6. The difficulties are more pronounced in coulometry. Occasionally the electrode is poisoned, it must therefore be assumed that amines may also be oxidized at the anode.
  7. If side reactions are only partly suppressed, coulometry is only less recommended. The drift increase from sample to sample limits the size of each sample and the accuracy.
  8. With the choice of a suitable method, most nitrogen bases can be titrated. Only water determination of aliphatic and aromatic diamines is unsatisfactory.

    

Legends for the Table

  Me:   30 mL Hydranal-Methanol dry  
  So:   30 mL Hydranal-Solvent  
  AG:    100 mL Hydranal-Coulomat AG  
  Me + Be:   30 mL Hydranal-Methanol dry   + 5 g benzoic acid or 30 mL Hydranal-Buffer for Bases
  Me + Sa:   30 mL Hydranal-Methanol dry   + 5 g salicylic acid or 30 mL Hydranal-Buffer for Bases
  Me + Bu:   20 mL Hydranal-Methanol dry   + 15 mL sulfite buffer
  Wm + Sa:   30 mL Hydranal-Working Medium K   + 5 g salicylic acid
  So + Be:   30 mL Hydranal-Solvent   + 5 g benzoic acid
  So + Sa:   30 mL Hydranal-Solvent   + 5 g salicylic acid
  So + Bu:    15 mL Hydranal-Solvent   +15 mL sulfite buffer
  A + Be:   100 mL Hydranal-Coulomat AG   +20 g benzoic acid
  A + Bu:   100 mL Hydranal-Coulomat AG   +20 mL sulfite buffer
  AK    100 mL Hydranal-Coulomat AK  
  L:   Added as a solution in methanol  
  (L):   Solubility on addition of the sample  
  T:   Clouding on addition of the sample  
  N:   Precipitation on addition of the sample  
  ... g:   Sample amount  

 

  HYDRANAL-
Composite
HYDRANAL-
Solvent / Titrant
HYDRANAL-
Coulomat
  Aliphatic ketones
  n-Propylamine
  iso-Propylamine
  n-Butylamine
  1-Hexylamine
  3-Methoxypropylamine
  Tris-(hydroxymethyl)-aminomethane
  2-Aminoethanol
  Cyclohexylamine
  Dipentylamine
  Dicyclohexylamine
  Diethanolamine
  Triethylamine
  N,N-Dimethylethanolamine
  Triethanolamine
  N,N-Dimethylcyclohexylamine

  Me + Be   1.5 g
  Me + Be   2 g
  Me + Be   2 g
  Me + Be   3 g
  Me + Sa   3 g
  Me + Be   3 g
  Me + Sa   2 g
  Me + Be   2 g
  Me + Be   3 g
  Me + Be   3 g
  Me + Be   5 g
  Me + Be   4 g
  Me + Be   3 g
  Me + Be   5 g
  Me + Be   4 g

  So + Sa   1 g
  So + Sa   1.5 g
  So + Sa   1.5 g
  So + Sa   3 g
  So + Sa   2 g
  So + Bu   3 g
  So + Bu   2 g
  So + Be   2 g
  So + Be   4 g
  So + Be   2 g
  So + Be   4 g
  So + Be   4 g
  So + Be   2 g
  So + Be   5 g
  So + Be   4 g

  AG + Be 10 x 0.2 g
  AG + Be 15 x 0.2 g
  AG + Be 10 x 0.2 g
  AG + Be 15 x 0.2 g
  AG + Be 15 x 0.2 g
  AG + Be 20 x 0.1 g
  AG + Be 10 x 0.1 g
  AG + Be 25 x 0.2 g
  AG + Be 20 x 0.3 g
  AG + Be 15 x 1 g
  AG + Be 15 x 0.5 g
  AG + Be 15 x 0.5 g
  AG + Be 15 x 0.5 g
  AG + Be 15 x 0.5 g
  AG + Be 20 x 0.5 g
  Diamines
  1,2-Diaminoethane (Ethylenediamine) Appl. L 027
  Diethylenetriamine                                          Appl. L 026
  Triethylenetetramine                                       Appl. L 026
  Tetraethylenepentamine                               Appl. L 026
  3-(N,N-Dimethylamino)-Propylamine
  Hexamethylenediamine

  Me + Sa   0.5 g
  Me + Sa   1 g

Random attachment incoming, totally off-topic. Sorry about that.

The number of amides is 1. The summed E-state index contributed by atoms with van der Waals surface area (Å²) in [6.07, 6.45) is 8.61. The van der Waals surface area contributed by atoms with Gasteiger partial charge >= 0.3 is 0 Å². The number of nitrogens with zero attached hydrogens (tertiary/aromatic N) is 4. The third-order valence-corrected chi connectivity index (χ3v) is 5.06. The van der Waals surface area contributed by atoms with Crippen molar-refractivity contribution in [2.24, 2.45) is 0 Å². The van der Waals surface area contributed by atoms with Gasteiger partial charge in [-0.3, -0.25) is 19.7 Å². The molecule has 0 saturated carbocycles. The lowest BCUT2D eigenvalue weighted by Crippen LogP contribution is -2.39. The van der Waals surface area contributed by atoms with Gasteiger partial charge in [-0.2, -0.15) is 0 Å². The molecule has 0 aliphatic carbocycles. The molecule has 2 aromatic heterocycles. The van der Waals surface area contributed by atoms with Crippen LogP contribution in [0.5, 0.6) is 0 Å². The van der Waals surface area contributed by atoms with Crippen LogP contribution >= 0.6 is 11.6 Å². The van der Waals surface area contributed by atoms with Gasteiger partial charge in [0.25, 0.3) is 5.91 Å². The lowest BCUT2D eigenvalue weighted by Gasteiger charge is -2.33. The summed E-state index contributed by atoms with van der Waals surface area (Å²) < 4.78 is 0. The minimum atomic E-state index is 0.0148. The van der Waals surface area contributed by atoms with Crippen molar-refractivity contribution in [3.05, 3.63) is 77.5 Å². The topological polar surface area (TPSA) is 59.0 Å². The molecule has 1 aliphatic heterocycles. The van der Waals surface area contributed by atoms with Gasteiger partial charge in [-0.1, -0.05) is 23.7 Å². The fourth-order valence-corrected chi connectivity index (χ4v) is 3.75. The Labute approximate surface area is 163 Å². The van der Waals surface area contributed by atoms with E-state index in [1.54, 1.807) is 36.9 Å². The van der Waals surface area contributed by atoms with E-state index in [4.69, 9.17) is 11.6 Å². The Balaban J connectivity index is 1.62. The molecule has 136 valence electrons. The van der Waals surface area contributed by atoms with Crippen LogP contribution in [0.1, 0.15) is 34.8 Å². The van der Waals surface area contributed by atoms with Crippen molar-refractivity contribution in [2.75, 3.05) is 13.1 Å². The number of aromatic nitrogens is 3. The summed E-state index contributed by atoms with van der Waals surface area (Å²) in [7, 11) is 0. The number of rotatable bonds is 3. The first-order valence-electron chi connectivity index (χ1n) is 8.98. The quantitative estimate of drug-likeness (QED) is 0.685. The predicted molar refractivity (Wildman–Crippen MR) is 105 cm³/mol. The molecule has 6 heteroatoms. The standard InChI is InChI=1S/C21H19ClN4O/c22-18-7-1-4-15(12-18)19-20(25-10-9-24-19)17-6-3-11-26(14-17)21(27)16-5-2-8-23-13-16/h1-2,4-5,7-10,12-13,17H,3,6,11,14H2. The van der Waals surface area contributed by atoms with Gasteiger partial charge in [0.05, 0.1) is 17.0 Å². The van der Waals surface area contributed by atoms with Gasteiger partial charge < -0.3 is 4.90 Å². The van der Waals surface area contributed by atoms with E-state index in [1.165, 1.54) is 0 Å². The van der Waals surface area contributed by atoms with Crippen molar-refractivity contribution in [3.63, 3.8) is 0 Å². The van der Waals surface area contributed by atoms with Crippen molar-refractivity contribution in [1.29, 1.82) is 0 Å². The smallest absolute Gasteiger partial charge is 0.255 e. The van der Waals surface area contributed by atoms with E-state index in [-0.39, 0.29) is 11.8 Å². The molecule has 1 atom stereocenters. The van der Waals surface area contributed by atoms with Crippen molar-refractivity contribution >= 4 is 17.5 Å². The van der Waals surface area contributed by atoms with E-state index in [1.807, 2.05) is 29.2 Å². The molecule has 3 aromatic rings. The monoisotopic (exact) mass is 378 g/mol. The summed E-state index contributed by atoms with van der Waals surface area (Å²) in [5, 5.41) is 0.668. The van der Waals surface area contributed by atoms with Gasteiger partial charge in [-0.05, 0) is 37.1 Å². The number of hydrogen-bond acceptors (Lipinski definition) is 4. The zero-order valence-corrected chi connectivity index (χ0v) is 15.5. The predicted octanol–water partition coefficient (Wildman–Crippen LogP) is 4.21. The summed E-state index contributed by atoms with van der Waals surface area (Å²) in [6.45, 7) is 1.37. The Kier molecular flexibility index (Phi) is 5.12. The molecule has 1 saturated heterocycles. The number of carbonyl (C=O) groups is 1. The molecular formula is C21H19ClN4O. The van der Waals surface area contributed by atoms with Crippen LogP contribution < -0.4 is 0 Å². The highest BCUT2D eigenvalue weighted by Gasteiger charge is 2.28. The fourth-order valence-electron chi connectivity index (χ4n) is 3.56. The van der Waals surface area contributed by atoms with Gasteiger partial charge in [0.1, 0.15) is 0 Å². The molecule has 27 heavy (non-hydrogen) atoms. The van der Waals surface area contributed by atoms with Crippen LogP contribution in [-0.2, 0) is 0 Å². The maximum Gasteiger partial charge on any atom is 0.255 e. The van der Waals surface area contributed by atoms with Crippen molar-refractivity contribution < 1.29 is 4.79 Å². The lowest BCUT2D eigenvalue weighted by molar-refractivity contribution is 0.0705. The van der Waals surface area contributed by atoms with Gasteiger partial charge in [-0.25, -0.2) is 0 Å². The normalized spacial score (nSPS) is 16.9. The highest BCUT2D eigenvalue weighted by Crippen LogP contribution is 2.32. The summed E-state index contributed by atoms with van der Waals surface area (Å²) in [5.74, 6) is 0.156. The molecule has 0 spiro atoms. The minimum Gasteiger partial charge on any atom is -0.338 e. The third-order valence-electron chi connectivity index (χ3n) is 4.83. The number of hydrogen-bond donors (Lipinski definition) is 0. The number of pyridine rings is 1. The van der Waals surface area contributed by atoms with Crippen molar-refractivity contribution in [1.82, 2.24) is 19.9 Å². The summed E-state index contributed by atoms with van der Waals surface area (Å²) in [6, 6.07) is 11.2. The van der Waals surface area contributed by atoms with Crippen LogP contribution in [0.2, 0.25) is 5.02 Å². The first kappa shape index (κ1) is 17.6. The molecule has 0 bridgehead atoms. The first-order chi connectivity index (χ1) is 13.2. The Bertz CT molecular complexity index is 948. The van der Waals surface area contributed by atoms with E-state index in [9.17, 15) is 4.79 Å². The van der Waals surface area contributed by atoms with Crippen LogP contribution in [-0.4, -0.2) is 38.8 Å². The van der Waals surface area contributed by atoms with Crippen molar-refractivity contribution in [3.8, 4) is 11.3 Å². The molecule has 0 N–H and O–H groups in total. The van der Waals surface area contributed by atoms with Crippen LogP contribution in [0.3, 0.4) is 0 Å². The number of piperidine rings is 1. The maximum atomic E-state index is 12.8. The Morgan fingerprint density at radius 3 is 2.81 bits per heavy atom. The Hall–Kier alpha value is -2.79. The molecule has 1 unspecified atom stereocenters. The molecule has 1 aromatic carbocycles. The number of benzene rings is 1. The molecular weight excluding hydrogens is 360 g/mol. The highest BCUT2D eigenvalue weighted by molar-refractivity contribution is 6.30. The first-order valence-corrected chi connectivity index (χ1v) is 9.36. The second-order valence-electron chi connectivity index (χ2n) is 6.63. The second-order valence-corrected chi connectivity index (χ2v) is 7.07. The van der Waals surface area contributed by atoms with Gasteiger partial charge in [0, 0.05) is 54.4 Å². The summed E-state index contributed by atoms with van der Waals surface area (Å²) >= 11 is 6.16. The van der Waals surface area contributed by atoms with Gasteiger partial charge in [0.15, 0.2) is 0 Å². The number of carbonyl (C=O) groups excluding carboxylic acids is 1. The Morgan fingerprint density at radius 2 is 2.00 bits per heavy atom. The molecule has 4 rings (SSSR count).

Me + Sa   0.5 g
  Me + Sa   0.5 g
  Me + Sa   1.5 g
  Me + Sa   2 g

  So + Bu   0.5 g
  So + Bu   0.5 g
  So + Bu   0.5 g
  So + Bu   0.5 g
  So + Bu   1 g
  So + Bu   0.5 g

  not measurable
  not measurable
  not measurable
  not measurable
  not measurable
  AG + Bu 20 x 0.2 g
  Cyclic Amines
  Pyrrolidine
  Piperidine
  1-Methylpiperidine
  Piperazine
  Morpholine

  Me + Sa   1 g
  Me + Be   3 g
  Me + Be   3 g
  Me + Be   1.5 g  N
  Me + Be   3 g

  So + Be
  So + Be
  So + Be
  So + Be   1.5 g N
  So + Be   3 g

  AG   10 x 0.1 g
  AG   20 x 0.2 g
  AG   20 x 0.5 g
  AG   10 x 0.2 g
  AG   20 x 0.5 g
  Aromatic Amines
  Aniline                                                                      Appl. L 030
  o-Toluidine
  m-Toluidine
  4-Anisidine
  2-Aminophenol
  1-Naphtylamine
  N-Methylaniline
  N,N-Dimethylaniline
  N,N-Diethylaniline
  Diphenylamine
  1,2-Phenylenediamine
  1,3-Phenylenediamine
  4-Methyl-1,2-phenylenediamine

  Wm + Sa   5 g
  Wm + Sa   5 g
  Wm + Sa   5 g
  Wm + Sa   3 g
  Me + Pu    2 g
  Wm + Sa   5 g
  Me    5 g
  Me    5 g
  Me    5 g
  Me    5 g
  Wm + Sa   1 g
  Wm + Sa   1 g
  not measurable

  So + Bu   1 g
  So + Bu   1 g
  So + Bu   1 g
  So + Bu   1 g
  So + Bu   1 g
  So + Bu   2 g
  So   5 g
  So   5 g
  So   5 g
  So   5 g
  not measurable
  not measurable
  not measurable

  AK   15 x 0.1 g
  AK   10 x 0.2 g
  AK   10 x 0.1 g
  AK   10 x 0.1 g L
  not measurable
  AK   20 x 0.2 g L
  AK   20 x 0.5 g
  AK   20 x 0.5 g
  AK   40 x 0.5 g
  AK   10 x 0.5 g L
  not measurable
  not measurable
  not measurable
  Heterocycles
  Pyridine
  1-Picoline
  Quinoline
  Imidazole
  1-Methylimidazole
  Benzimidazole
  1,3,5-Triazine
  1,2,4-Triazole
  Benzothiazole
  Pyrrole
  Indole
  Carbazole
  Nicotine
  8-Hydroxyquinoline
  2-Aminopyridine
  3-Aminopyridine
  2-Aminobenzothiazole

  Me    5 g
  Me    5 g
  Me    5 g
  Me    5 g
  Me    5 g
  Me    1 g
  Me    5 g
  Me    1 g
  Me    5 g
  Me    5 g
  Me    5 g
  Me    0.2 g  (L)
  Me    4 g
  Me    5 g
  Me    5 g
  Me + Sa   3 g
  Me + Sa   5 g

  So   5 g
  So   5 g
  So   5 g
  So   5 g
  So   5 g
  So   1 g
  So   5 g
  So   1 g
  So   5 g
  So   5 g
  So   5 g
  So   1 g  (L)
  So   3 g
  So   5 g
  So   5 g
  So + Sa   2 g
  So + Sa   2 g

  AG   20 x 1 g
  AG   20 x 1 g
  AG   20 x 1 g
  AG   20 x 1 g L
  AG   25 x 1 g L
  AG   10 x 1 g L
  AG   12 x 0.5 g L
  AG   10 x 0.5 g L
  AG   40 x 0.5 g
  AG + Bu 30 x 0.2 g
  not recommendable
  AG   10 x 0.05 g  (L)
  AG   10 x 0.2 g
  AG + Bu 10 x 0.5 g L
  AG + Bu 15 x 0.5 g L
  not recommendable
  not recommendable
Volumetric reagents
Coulometric reagents
Water Standards
Auxiliaries